Jericho is allegedly the oldest city in the world. But its 10,000 years of history have reached a mellow stage. For ages, Palestinian families in Jerusalem have owned houses and land here to escape the winter higher up. Temperature differences up to 10°C are not uncommon. Historically, Jericho as a refuge was not much different: King Herod the Great and the Umayyad Caliph Hisham established their winter palaces there, probably as much for their personal and physical comfort as to expand their legacies as great builders of their time. In its sheer spaciousness and laid-back atmosphere, Jericho is Jerusalem’s mirror image on all counts: a flat drawn out city with wide roads, sidewalks and an abundance of green space.
Looking down from the Mount of Temptation, there is nothing really urban with small dots of built-up space spread around green and fallow lands. Jericho’s road network covers the flattest part of Palestine and is a haven for bikers and walkers, big and small. A day of leisure in Jericho can be combined with a visit to some of the most remarkable heritage sites in the West Bank. Tel al-Sultan is a mound that showcases layer upon layer of Jericho’s ancient remains starting with the neolitihic period 10,000 years ago –give or take a few years. Though the extensive excavations might not speak to everyone’s imgaination, Jericho is one of the oldest cities in the world and the tel demonstrates this layer by layer. The 8th century ruins and bathouse mosaics of the enormous Ummayad Palace of Hisham are breathtaking: only the celebrated Tree of Life figure is presently visible but there are plans afoot to uncover the entire bathhouse floor of some 850 m² of continuous classical mosaics. Further mosaics can also be admired in the Coptic Church of St. Andrew and in the remains of two decorated synagogue floors, one near Hisham’s Palace, the Shalom al-Israel Synagogue, and the other in north Jericho, the Ain Duyuk (or Na’aran) Synagogue. Located near the city’s main entrance, the Jericho Mosaic Center is the city’s main resource and activity center on Jericho’s varied heritage of classical mosaics.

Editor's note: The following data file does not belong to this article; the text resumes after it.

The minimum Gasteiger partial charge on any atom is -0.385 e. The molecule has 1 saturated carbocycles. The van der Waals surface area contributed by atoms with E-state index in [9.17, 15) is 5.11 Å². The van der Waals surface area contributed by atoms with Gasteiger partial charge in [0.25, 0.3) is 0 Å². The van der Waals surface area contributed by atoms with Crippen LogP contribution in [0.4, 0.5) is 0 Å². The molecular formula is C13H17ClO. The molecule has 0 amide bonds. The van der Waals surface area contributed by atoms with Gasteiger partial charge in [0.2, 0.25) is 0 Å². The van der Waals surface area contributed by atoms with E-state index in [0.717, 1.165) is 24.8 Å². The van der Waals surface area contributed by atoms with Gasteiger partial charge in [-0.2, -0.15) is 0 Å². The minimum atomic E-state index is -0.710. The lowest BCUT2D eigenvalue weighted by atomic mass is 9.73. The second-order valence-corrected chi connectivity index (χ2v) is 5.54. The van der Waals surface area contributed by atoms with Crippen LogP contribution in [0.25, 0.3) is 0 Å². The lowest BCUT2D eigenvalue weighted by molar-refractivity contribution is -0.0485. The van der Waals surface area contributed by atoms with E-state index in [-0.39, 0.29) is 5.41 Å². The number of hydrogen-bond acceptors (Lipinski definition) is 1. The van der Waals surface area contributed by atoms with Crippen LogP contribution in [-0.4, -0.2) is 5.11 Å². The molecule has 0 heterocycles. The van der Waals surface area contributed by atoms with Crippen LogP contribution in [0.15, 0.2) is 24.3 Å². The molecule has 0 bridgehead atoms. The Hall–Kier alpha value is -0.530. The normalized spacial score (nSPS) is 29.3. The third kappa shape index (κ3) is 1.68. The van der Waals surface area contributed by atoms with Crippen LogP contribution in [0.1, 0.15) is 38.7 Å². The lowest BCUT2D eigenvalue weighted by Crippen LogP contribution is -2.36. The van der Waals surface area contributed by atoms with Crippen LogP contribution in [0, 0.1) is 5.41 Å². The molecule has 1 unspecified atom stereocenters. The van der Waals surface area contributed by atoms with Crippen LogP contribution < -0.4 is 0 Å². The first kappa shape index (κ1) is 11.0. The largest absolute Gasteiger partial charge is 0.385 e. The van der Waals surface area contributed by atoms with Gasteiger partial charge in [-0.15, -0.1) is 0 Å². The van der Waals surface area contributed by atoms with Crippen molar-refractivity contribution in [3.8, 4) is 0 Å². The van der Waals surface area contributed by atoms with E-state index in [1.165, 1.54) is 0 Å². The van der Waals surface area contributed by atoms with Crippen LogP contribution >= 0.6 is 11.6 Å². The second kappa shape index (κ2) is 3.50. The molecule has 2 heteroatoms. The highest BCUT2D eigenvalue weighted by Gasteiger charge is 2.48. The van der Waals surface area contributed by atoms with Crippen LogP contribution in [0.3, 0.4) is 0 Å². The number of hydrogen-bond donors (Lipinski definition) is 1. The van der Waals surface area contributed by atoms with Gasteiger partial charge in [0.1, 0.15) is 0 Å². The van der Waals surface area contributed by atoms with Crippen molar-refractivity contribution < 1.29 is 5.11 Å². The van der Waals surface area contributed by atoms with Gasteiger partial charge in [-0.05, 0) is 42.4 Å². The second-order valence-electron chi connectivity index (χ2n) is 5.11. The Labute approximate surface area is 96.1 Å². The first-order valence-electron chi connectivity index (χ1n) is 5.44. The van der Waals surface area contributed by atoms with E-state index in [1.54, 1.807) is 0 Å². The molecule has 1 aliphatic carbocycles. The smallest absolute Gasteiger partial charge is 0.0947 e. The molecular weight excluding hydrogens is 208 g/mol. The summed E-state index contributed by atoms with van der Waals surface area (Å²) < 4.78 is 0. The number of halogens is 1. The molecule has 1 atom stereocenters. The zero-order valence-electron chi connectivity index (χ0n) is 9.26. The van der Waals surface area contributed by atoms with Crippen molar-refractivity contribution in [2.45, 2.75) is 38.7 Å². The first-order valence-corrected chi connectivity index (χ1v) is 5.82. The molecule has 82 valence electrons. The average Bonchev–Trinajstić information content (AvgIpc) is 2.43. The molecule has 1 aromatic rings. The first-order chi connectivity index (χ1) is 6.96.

Spectacular views over the city and the Jordan Valley can be obtained from the Mount of Temptation where the Monastery and Temptation Church is a highlight for both secular and religious visitors as it barely hangs on from the cliffs overlooking the city. A stroll through Jericho’s small town center is worthwhile and so is a visit to its latest tourism draw there, the somehwat grotesque and Kremlin-like Russian Museum, built on land once owned by the Tsar.